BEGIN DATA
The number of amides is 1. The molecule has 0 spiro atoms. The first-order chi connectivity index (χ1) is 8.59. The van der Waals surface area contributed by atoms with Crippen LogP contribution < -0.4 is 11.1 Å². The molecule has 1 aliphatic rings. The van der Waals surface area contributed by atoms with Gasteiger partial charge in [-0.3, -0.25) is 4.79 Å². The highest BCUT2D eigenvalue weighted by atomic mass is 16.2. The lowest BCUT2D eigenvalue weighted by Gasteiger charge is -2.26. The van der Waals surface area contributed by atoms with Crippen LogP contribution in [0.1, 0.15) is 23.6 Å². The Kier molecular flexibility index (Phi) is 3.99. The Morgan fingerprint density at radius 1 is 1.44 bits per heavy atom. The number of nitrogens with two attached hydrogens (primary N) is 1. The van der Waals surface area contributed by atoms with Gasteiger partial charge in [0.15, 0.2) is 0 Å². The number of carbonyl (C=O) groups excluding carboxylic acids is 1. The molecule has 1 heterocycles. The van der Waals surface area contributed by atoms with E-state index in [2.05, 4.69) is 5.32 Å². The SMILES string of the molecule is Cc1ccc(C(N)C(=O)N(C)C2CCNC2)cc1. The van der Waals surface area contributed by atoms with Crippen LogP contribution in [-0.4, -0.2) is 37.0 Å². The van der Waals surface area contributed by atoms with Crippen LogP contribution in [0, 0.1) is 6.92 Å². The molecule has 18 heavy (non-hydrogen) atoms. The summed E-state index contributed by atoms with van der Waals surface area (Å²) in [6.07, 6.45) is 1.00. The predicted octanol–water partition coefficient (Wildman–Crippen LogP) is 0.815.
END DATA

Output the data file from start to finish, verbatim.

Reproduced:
The number of amides is 1. The molecule has 0 spiro atoms. The first-order chi connectivity index (χ1) is 8.59. The van der Waals surface area contributed by atoms with Crippen LogP contribution < -0.4 is 11.1 Å². The molecule has 1 aliphatic rings. The van der Waals surface area contributed by atoms with Gasteiger partial charge in [-0.3, -0.25) is 4.79 Å². The highest BCUT2D eigenvalue weighted by atomic mass is 16.2. The lowest BCUT2D eigenvalue weighted by Gasteiger charge is -2.26. The van der Waals surface area contributed by atoms with Crippen LogP contribution in [0.1, 0.15) is 23.6 Å². The Kier molecular flexibility index (Phi) is 3.99. The Morgan fingerprint density at radius 1 is 1.44 bits per heavy atom. The number of nitrogens with two attached hydrogens (primary N) is 1. The van der Waals surface area contributed by atoms with Gasteiger partial charge in [0.15, 0.2) is 0 Å². The number of carbonyl (C=O) groups excluding carboxylic acids is 1. The molecule has 1 heterocycles. The van der Waals surface area contributed by atoms with E-state index in [2.05, 4.69) is 5.32 Å². The SMILES string of the molecule is Cc1ccc(C(N)C(=O)N(C)C2CCNC2)cc1. The van der Waals surface area contributed by atoms with Crippen LogP contribution in [-0.4, -0.2) is 37.0 Å². The van der Waals surface area contributed by atoms with Crippen LogP contribution in [0, 0.1) is 6.92 Å². The molecule has 18 heavy (non-hydrogen) atoms. The summed E-state index contributed by atoms with van der Waals surface area (Å²) in [6.07, 6.45) is 1.00. The predicted octanol–water partition coefficient (Wildman–Crippen LogP) is 0.815.